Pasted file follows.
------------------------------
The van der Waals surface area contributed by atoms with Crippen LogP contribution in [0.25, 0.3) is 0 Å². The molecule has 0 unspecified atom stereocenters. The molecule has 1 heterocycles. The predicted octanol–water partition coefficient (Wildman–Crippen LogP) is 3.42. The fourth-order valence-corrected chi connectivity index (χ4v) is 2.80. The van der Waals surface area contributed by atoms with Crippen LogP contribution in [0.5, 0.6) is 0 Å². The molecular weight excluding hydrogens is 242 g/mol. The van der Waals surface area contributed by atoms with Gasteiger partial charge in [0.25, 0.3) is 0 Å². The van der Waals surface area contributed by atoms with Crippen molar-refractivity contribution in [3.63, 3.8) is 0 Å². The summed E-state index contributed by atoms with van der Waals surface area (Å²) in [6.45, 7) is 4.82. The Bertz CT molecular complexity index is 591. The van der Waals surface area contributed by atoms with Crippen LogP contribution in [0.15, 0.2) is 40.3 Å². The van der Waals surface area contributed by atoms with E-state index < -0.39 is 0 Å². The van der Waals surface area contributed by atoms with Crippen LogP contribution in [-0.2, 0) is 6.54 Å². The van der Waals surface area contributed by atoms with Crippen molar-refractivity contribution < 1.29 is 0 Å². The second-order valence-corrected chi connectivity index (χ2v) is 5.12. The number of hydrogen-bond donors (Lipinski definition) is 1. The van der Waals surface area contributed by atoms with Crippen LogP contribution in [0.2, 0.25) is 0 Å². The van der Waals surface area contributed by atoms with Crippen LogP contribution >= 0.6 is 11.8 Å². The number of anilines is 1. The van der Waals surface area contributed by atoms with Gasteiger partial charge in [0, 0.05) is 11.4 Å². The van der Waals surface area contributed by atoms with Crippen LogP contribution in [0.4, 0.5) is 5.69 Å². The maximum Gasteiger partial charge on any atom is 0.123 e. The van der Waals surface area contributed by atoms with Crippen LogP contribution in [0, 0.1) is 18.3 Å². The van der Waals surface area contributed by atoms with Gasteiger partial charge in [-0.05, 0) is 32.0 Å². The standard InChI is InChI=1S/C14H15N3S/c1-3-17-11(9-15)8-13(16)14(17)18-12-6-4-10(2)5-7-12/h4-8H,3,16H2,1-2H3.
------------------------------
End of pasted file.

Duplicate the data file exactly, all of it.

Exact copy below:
The van der Waals surface area contributed by atoms with Crippen LogP contribution in [0.25, 0.3) is 0 Å². The molecule has 0 unspecified atom stereocenters. The molecule has 1 heterocycles. The predicted octanol–water partition coefficient (Wildman–Crippen LogP) is 3.42. The fourth-order valence-corrected chi connectivity index (χ4v) is 2.80. The van der Waals surface area contributed by atoms with Crippen LogP contribution in [0.5, 0.6) is 0 Å². The molecular weight excluding hydrogens is 242 g/mol. The van der Waals surface area contributed by atoms with Gasteiger partial charge in [0.25, 0.3) is 0 Å². The van der Waals surface area contributed by atoms with Crippen molar-refractivity contribution in [3.63, 3.8) is 0 Å². The summed E-state index contributed by atoms with van der Waals surface area (Å²) in [6.45, 7) is 4.82. The Bertz CT molecular complexity index is 591. The van der Waals surface area contributed by atoms with Crippen LogP contribution in [0.15, 0.2) is 40.3 Å². The van der Waals surface area contributed by atoms with E-state index < -0.39 is 0 Å². The van der Waals surface area contributed by atoms with Crippen LogP contribution in [-0.2, 0) is 6.54 Å². The van der Waals surface area contributed by atoms with Crippen molar-refractivity contribution < 1.29 is 0 Å². The second-order valence-corrected chi connectivity index (χ2v) is 5.12. The number of hydrogen-bond donors (Lipinski definition) is 1. The van der Waals surface area contributed by atoms with Crippen LogP contribution in [0.2, 0.25) is 0 Å². The van der Waals surface area contributed by atoms with Crippen LogP contribution >= 0.6 is 11.8 Å². The number of anilines is 1. The van der Waals surface area contributed by atoms with Gasteiger partial charge in [0, 0.05) is 11.4 Å². The van der Waals surface area contributed by atoms with Crippen LogP contribution in [0.4, 0.5) is 5.69 Å². The maximum Gasteiger partial charge on any atom is 0.123 e. The van der Waals surface area contributed by atoms with Crippen LogP contribution in [0, 0.1) is 18.3 Å². The van der Waals surface area contributed by atoms with Gasteiger partial charge in [-0.05, 0) is 32.0 Å². The standard InChI is InChI=1S/C14H15N3S/c1-3-17-11(9-15)8-13(16)14(17)18-12-6-4-10(2)5-7-12/h4-8H,3,16H2,1-2H3.